Drink drive and lose your car
This was published under the 2010 to 2015 Conservative and Liberal Democrat coalition government
Conviction consequences THINK! drink-drive campaign launched.
Two thirds of UK drivers would be devastated if they lost their car according to figures published today (6 June 2013) as Road Safety Minister Stephen Hammond launched a new THINK! drink-drive campaign to raise awareness of the consequences of a conviction.
The survey, commissioned by the AA and conducted by Populus, also shows that:
- 31% of motorists are at their happiest behind the wheel
- 32% say they rely on their car to maintain friendships
- without a car 76% of 18 to 24 year olds would find it difficult to see friends and do the things they love – 88% would be devastated if they could not drive
- 16% rate having a car as the best thing in their lives with the figure rising to 27% among 18 to 24 year olds.
The latest campaign will see radio adverts, pub posters and an eye-catching short online film drilling the message home that motorists face heavy costs if they drink and drive.
Stephen Hammond said:
Drink driving is a menace and drivers should be clear that if you get behind the wheel over the limit this summer, you will lose your licence, get a criminal record, and face a fine – you could even end up in jail.
The findings of this poll are clear: drivers love their cars and a drink driving conviction would not only leave a massive hole in their pockets, it would leave a massive hole in their lives.
Nobody wants to spend their summer in a prison cell so whether you are drinking in the pub or at a friend’s barbeque, make sure you do not drink and drive – it could have devastating consequences for you and for others.
The £740,000 THINK! campaign is being launched alongside plans by the Association of Chief Police Officers (ACPO) to carry out extra checks on motorists over the summer.
ACPO lead for roads policing, Chief Constable Suzette Davenport, said:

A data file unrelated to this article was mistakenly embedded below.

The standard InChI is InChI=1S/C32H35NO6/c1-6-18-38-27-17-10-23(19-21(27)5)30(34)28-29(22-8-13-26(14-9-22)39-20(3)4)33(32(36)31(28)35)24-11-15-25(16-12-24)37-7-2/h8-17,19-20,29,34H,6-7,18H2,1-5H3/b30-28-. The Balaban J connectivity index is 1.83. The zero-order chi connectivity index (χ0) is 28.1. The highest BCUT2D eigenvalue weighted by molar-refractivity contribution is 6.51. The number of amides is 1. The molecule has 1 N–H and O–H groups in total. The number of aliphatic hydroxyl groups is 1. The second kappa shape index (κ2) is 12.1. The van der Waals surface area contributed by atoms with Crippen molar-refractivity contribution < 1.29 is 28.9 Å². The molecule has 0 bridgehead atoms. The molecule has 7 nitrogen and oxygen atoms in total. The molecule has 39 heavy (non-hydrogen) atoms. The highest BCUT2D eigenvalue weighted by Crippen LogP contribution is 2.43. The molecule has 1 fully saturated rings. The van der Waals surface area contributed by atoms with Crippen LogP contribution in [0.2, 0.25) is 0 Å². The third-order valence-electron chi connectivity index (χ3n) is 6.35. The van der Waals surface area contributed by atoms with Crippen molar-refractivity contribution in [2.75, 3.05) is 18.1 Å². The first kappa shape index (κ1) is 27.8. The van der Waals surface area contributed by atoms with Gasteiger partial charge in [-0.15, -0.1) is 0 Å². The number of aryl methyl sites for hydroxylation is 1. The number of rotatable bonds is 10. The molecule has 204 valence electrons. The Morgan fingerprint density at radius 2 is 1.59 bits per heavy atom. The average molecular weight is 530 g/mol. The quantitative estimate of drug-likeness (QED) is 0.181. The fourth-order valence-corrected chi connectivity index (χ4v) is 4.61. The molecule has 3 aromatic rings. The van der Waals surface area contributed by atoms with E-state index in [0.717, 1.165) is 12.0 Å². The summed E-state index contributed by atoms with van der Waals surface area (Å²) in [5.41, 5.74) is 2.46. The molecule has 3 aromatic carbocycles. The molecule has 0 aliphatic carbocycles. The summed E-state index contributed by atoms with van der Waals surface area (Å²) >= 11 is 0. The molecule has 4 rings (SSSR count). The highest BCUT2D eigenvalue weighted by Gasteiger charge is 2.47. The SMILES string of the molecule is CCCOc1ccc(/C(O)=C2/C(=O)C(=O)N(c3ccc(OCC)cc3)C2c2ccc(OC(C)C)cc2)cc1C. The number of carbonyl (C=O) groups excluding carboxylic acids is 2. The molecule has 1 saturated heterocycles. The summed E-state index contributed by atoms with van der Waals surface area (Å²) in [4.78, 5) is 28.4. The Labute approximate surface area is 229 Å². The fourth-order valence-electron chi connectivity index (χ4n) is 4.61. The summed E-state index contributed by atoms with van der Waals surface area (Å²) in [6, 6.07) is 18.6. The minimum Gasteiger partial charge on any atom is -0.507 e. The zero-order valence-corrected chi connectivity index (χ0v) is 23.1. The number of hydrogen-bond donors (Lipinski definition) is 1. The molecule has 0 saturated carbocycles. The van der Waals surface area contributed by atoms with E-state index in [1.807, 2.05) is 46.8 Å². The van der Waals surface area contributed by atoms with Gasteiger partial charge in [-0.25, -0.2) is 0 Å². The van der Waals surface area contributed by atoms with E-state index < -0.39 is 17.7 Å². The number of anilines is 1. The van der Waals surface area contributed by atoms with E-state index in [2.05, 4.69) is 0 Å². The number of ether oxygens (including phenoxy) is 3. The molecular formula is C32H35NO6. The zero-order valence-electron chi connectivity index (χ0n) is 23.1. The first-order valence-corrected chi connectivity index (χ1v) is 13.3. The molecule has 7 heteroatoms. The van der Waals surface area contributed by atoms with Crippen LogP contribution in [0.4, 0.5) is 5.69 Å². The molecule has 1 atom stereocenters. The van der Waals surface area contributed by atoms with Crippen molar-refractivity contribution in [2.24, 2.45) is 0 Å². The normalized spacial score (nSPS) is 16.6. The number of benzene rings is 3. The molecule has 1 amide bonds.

Police take this offence very seriously and experience shows us that courts take a very dim view of anyone who is caught.
It is appalling that in 2013 we still have to remind people not to drink or take drugs and drive. To combat this we will be stopping and testing thousands more drivers throughout the month of June.
For causing death whilst driving when under the influence of alcohol or drugs, drivers could face 14 years imprisonment.
These deaths are avoidable if drivers simply make the decision not to drink or take drugs and drive, or make alternative arrangements to get home from summer time events.
Edmund King, AA president said:
AA/Populus research shows that one third of drivers are happiest behind the wheel of a car, whilst one third rely on their car to maintain their relationships. It’s not just freedom of the road drivers lose by drink-driving – it’s freedom, full-stop.
Even if drink driving doesn’t end in a crash, it is likely to lead to a separation from the car for at least 12 months if caught. If you are going to drive, don’t drink and if you are going to drink, don’t drive.
The Institute of Advanced Motorists (IAM) calculated that the cost of a conviction could be up to £50,000 – this is based on someone losing their job for as a result of their conviction, receiving the maximum fine, the average cost of legal fees and increased insurance premiums.
Notes to editors
The survey, which was carried out by Populus and interviewed 19,859 people aged 18 and above, shows that 67% of respondents said they would be devastated if they lost their car. 88% of 18 to 24 year olds say they would be devastated if they lost their car.
Meanwhile 3% of 18 to 24 year olds say their car contributes more to their quality of life than their relationship or marriage, their friends, their family and their home; 2% of 25 to 34 year olds felt the same way.
More than 51,000 people were convicted of drink driving in 2011. In the same year alcohol impairment was a contributory factor in 5,384 road accidents in Great Britain.
Statistics also show that 9,990 reported casualties (5% of all road casualties) occurred when someone was driving over the legal alcohol limit.
The IAM calculated the cost of a drinking and driving conviction at £51,600 as follows:
- £5,000, the maximum fine (source: DfT)
- £4,800 in legal fees, the industry average charged by solicitors for a not guilty plea at trial (source: JMW Solicitors) £8,800, the increase in insurance fees based on the average premium for a young man aged between 20 and 24 calculated over an 11-year period, the amount of time a drink driving conviction remains on your driving licence (source: moneysupermarket.com)
- £33,000 in lost earnings, based on a period of 15-months, the mean driving disqualification after conviction, for someone earning the average full-time salary of £26,500 (sources: ONS and DVLA).
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